With companies having to adapt to shifting markets faster than
ever before, 4C's Guy Allen considers the challenges facing the
History is full of companies which have failed to react to a
change in the market quickly enough. From the slow demise of the
UK's motorcycle industry in the 60s to Kodak's recent bankruptcy, a
failure to embrace new practices can be fatal for a business. The
newspaper industry is currently losing margin at a relatively slow
pace but this may well change in the near future.
During the past five years the circulation figures for UK
nationals have declined by 16 per cent, one of the highest drops in
Europe. This has led to a declining revenue stream from traditional
print business, which has to be balanced with a disproportionate
rate of growth in online revenues. The danger is that with an ever
increasing number of people getting their news free online, this
gradual downwards slope in revenue may abruptly reach a cliff
face. There are lessons to be learned from recent corporate
Transforming the High Street
HMV, the high street retailer once synonymous with music and
video, was slow to react to the growing threat from online vendors
and was overtaken by Amazon as the UK's leading provider of music,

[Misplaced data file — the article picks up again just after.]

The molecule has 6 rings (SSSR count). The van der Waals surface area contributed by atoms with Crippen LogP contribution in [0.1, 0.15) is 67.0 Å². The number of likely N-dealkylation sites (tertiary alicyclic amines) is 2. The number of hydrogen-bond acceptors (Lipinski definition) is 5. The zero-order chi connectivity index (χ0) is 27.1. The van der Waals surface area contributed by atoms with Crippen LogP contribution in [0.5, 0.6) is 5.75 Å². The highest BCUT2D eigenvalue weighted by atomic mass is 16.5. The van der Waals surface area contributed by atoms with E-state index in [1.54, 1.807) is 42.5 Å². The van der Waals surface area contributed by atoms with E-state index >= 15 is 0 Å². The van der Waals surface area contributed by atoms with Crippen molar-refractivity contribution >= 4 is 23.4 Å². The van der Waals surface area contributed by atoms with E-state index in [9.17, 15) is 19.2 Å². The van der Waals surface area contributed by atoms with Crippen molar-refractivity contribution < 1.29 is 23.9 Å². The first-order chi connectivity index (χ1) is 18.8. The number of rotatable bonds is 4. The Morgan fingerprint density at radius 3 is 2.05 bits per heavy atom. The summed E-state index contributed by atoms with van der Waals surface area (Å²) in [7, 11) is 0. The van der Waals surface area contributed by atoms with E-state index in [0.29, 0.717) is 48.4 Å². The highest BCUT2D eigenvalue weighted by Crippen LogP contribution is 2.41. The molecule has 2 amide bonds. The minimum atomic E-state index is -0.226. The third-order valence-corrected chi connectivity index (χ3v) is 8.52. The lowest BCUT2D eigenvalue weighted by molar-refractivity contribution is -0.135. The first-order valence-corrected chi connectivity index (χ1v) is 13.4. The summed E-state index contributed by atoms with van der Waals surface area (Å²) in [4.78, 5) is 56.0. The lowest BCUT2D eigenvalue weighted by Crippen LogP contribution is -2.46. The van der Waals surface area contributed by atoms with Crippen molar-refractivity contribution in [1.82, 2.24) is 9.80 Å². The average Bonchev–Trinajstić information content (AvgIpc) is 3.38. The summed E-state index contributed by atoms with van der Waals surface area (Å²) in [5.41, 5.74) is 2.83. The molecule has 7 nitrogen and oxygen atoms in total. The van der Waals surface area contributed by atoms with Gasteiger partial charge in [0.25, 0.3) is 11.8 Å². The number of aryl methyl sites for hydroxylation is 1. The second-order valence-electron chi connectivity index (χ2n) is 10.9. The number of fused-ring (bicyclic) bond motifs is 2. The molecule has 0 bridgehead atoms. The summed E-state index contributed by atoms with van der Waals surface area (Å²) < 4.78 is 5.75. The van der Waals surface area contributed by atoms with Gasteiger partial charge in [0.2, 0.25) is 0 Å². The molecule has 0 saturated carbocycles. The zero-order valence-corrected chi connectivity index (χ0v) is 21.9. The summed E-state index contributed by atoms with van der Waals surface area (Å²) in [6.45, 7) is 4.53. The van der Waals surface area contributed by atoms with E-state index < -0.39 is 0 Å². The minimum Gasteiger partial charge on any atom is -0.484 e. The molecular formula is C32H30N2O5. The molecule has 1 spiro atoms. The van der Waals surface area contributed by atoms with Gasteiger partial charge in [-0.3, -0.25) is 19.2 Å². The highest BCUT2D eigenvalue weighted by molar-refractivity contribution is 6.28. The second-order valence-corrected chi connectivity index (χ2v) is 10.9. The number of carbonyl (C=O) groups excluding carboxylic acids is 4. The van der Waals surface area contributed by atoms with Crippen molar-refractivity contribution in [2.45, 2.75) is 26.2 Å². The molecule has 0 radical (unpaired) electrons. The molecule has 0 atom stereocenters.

video and digital games.
Amazon, whose UK site generated sales of more than £3.3bn in
2011, has rapidly become a major player in the retail sector. By
adding outside vendors to its site and implementing innovative
practices in digital distribution, Amazon is playing a key role in
driving traditional high street competitors out of business.
Figures from Kandar Worldpanel show that HMV, which recorded an
8.2 per cent decrease in sales last Christmas, now finds itself
playing catch-up with online rivals including Amazon's Lovefilm and
Apple's iTunes. In 2011 HMV announced plans to close down 60
outlets across the UK.
Lead or React
It is highly unlikely that British newspapers, in their current
format, will maintain anything like their current circulation
figures. Those that will still be around will have adapted to a
market place where readily available free content rendered their
traditional business model redundant. The organisations which
survive will have pioneered new business models or been quick to
embrace these new models. Either way in today's market there is no
room for complacency and even less for a lack of flexibility.